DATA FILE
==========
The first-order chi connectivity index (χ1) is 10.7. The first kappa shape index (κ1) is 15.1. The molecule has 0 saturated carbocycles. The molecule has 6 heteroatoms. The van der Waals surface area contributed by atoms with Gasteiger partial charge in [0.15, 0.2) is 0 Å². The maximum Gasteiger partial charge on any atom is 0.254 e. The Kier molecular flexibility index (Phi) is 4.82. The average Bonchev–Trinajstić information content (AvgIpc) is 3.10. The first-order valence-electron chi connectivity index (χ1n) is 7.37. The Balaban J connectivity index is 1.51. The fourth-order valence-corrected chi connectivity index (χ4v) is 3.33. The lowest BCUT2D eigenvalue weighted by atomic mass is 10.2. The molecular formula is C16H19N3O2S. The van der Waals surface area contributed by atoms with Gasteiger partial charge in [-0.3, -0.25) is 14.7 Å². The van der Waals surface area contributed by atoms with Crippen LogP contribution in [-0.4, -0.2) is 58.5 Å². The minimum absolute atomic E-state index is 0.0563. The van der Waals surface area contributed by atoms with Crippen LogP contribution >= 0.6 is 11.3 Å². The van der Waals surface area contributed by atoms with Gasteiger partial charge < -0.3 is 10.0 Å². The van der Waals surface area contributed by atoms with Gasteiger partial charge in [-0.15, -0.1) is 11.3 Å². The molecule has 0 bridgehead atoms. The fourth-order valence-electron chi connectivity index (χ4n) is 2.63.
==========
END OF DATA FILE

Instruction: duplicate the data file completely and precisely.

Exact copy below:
The first-order chi connectivity index (χ1) is 10.7. The first kappa shape index (κ1) is 15.1. The molecule has 0 saturated carbocycles. The molecule has 6 heteroatoms. The van der Waals surface area contributed by atoms with Gasteiger partial charge in [0.15, 0.2) is 0 Å². The maximum Gasteiger partial charge on any atom is 0.254 e. The Kier molecular flexibility index (Phi) is 4.82. The average Bonchev–Trinajstić information content (AvgIpc) is 3.10. The first-order valence-electron chi connectivity index (χ1n) is 7.37. The Balaban J connectivity index is 1.51. The fourth-order valence-corrected chi connectivity index (χ4v) is 3.33. The lowest BCUT2D eigenvalue weighted by atomic mass is 10.2. The molecular formula is C16H19N3O2S. The van der Waals surface area contributed by atoms with Gasteiger partial charge in [-0.3, -0.25) is 14.7 Å². The van der Waals surface area contributed by atoms with Crippen LogP contribution in [-0.4, -0.2) is 58.5 Å². The minimum absolute atomic E-state index is 0.0563. The van der Waals surface area contributed by atoms with Crippen LogP contribution >= 0.6 is 11.3 Å². The van der Waals surface area contributed by atoms with Gasteiger partial charge < -0.3 is 10.0 Å². The van der Waals surface area contributed by atoms with Gasteiger partial charge in [-0.15, -0.1) is 11.3 Å². The molecule has 0 bridgehead atoms. The fourth-order valence-electron chi connectivity index (χ4n) is 2.63.